Fear remains a theory until it actually grabs you for real. No matter how hard you try to get into the experience of, say, an earthquake happening under your house, or being caught up in a war zone and having to flee the next bombing raid with only the clothes you stand up in, or knowing a family whose child has been killed by a crazed gunman running riot in their school, it remains the business of strangers.
I’m not implying that we’re really impervious to suffering, or that we always deal with frightening things by passing quickly on to something less emotionally taxing which, in my case, would be a quick fix with a few Instagram reels about horses. The Instagram reel distances the event. It helps to numb the fear, although I still feel it, but more as a kind of permanent under-current that affects, without my perhaps realising it at the time, how I sleep, how I behave with other people, and even how I pray.
I pray earnestly, though somewhat dutifully, about the state of the world. I try to empathise with specific contexts and situations but there is only so much reality I can cope with, to borrow from T.S Eliot – even perhaps when the reality threatens to hit closer to home.
In the wake of the latest school shootings in the US, I fear, I really fear, for my American grandchildren. Part of the fear is informed by not being able to begin to understand why a country could allow legislation that permits people to go about their daily business with loaded guns. I also fear for the way this strange freedom must inform the thinking of everyone, not just about violence itself, but about the potential for indiscriminate violence which perhaps lurks in all of us.
I have to admit that some of my favourite ‘go to’ TV dramas feature quite a bit of violence, and even glorify it. The one who is quickest off the mark when it comes to shooting to kill usually wins the day. Sometimes it’s not entirely clear whether, even given their specific legal remit, they are justified in doing so, but the viewer is seldom invited to consider this question. It seems that a successful TV drama is one that draws millions of viewers by posing the least number of meaningful questions, questions that may invite us all to consider our complicity in making it so easy for citizens to murder each other, at least in countries where this appears to be the case.
I do not know what causes a person to overstep the line from reality to lived out fantasy. All I know is that this can happen, seemingly anywhere at any time. There is something about unpredictable violent madness which, because it cannot be explained in the moment, points to a kind of dark anarchy at work just beneath the surface of society itself. If I were to describe it in biblical terms, I would appeal to the writer of the letter to the Ephesians who was concerned not only with physical evil; violence on the streets and guns in general, but with the ‘cosmic powers of this present darkness’ (Eph. 6:12). I think this idea of cosmic powers, and of the present darkness in which they operate, helps to anchor the kind of evil we are seeing when we hear of yet another shooting spree taking place in an American school.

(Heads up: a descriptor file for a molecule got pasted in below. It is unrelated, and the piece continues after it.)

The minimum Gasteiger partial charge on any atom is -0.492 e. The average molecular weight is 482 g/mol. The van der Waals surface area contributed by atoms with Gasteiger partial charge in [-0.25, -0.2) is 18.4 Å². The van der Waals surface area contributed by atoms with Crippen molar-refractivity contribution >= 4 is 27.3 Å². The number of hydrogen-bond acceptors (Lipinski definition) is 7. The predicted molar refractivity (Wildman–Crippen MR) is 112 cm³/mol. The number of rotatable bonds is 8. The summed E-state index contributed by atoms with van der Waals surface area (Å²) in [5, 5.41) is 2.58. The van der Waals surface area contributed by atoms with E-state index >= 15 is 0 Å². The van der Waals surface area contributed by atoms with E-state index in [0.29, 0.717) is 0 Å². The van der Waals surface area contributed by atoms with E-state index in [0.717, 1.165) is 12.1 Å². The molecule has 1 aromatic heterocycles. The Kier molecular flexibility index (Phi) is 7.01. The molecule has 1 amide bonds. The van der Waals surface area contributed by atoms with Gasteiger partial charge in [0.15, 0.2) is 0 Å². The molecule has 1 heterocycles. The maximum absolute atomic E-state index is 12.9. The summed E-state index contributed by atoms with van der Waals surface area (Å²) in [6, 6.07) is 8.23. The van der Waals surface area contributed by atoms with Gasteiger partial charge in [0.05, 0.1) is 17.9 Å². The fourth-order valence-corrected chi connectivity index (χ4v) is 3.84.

In her courageous book We Need To Talk About Kevin, Lionel Shriver invites us to consider evil and whether a person can be born evil. Ultimately, she leaves us asking whether such evil is surmountable. Read the book and decide for yourself. What concerns me though, are the forces required to turn the tide in a country that so far has failed to tame the anarchic force that seems to be at work at the heart of its life, that informs its very self-understanding and identity. It is also what returns me to the imagery employed in the letter to the Ephesians. The will to ‘stand’ against the powers of evil is a litmus test of faith itself. It’s not a matter of weighing up the pros and cons and then deciding the best course of action, or what opinion to hold about any one issue.
Neither is faith is about simple belief, although that may have its place in certain contexts. It is about a kind of defining knowledge in regard to what is fundamentally evil, a knowledge which comes from having had ones mind made up by the knowledge, or experience, of a deeper and greater good. This knowledge is a light that we carry within us and which we can choose to allow to sputter out, or nurture until it becomes at one with the true Light that lightens the world, as it is described in St. John’s gospel (John 1:9).
As I write this, Christians are approaching the beginning of Holy Week. We shall be reflecting on and re-visiting the events that led up to God’s ultimate confrontation with the anarchic powers that the writer of the letter to the Ephesians is referring to. The Cross of Christ obliges us to confront those powers in ourselves and to see how they connect with the same powers at work in our world and society. In this respect, it is interesting to note that the writer of the letter to the Ephesians exhorts his readers to ‘Stand firm in that evil day’.
The letter was originally written in Greek. The Greek word for ‘stand’ is rooted in the word ‘stauros’ which means cross. For me, this points to the mystery at the heart of the Cross of Christ, that in all things that we fear most deeply, and can barely admit even to ourselves, we are invited to hold to the Cross, to ‘stand’ in the heart of the darkness around us, not as the helpless victims of our own inadmissible fears, but as ones who bear witness to the light which has not been overcome by that darkness.